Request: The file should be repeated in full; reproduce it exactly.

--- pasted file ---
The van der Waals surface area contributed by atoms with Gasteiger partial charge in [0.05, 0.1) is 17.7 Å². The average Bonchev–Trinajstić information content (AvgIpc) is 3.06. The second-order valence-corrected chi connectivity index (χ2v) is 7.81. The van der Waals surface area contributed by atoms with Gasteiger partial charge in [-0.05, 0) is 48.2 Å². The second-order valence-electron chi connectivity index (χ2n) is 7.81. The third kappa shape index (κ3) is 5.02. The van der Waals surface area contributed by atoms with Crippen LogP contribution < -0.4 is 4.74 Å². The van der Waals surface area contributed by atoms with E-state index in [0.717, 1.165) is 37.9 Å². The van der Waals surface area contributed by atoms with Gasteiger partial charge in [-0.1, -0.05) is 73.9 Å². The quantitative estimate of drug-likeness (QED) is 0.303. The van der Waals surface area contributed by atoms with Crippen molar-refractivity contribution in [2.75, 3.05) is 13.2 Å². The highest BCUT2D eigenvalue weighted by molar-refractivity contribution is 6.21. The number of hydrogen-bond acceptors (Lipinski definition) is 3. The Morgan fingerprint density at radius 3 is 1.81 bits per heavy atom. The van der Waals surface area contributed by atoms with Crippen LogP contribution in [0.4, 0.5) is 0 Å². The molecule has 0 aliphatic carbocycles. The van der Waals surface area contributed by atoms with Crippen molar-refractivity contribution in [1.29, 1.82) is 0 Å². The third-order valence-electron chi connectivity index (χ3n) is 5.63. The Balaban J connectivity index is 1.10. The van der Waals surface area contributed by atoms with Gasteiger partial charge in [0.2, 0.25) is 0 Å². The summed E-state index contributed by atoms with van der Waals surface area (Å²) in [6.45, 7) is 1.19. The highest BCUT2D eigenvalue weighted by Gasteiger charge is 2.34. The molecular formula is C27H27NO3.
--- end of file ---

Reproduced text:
The van der Waals surface area contributed by atoms with Gasteiger partial charge in [0.05, 0.1) is 17.7 Å². The average Bonchev–Trinajstić information content (AvgIpc) is 3.06. The second-order valence-corrected chi connectivity index (χ2v) is 7.81. The van der Waals surface area contributed by atoms with Gasteiger partial charge in [-0.05, 0) is 48.2 Å². The second-order valence-electron chi connectivity index (χ2n) is 7.81. The third kappa shape index (κ3) is 5.02. The van der Waals surface area contributed by atoms with Crippen LogP contribution < -0.4 is 4.74 Å². The van der Waals surface area contributed by atoms with E-state index in [0.717, 1.165) is 37.9 Å². The van der Waals surface area contributed by atoms with Gasteiger partial charge in [-0.1, -0.05) is 73.9 Å². The quantitative estimate of drug-likeness (QED) is 0.303. The van der Waals surface area contributed by atoms with Crippen molar-refractivity contribution in [2.75, 3.05) is 13.2 Å². The highest BCUT2D eigenvalue weighted by molar-refractivity contribution is 6.21. The number of hydrogen-bond acceptors (Lipinski definition) is 3. The Morgan fingerprint density at radius 3 is 1.81 bits per heavy atom. The van der Waals surface area contributed by atoms with Crippen LogP contribution in [0.4, 0.5) is 0 Å². The molecule has 0 aliphatic carbocycles. The van der Waals surface area contributed by atoms with Crippen molar-refractivity contribution in [1.29, 1.82) is 0 Å². The third-order valence-electron chi connectivity index (χ3n) is 5.63. The Balaban J connectivity index is 1.10. The van der Waals surface area contributed by atoms with Gasteiger partial charge in [0.2, 0.25) is 0 Å². The summed E-state index contributed by atoms with van der Waals surface area (Å²) in [6.45, 7) is 1.19. The highest BCUT2D eigenvalue weighted by Gasteiger charge is 2.34. The molecular formula is C27H27NO3.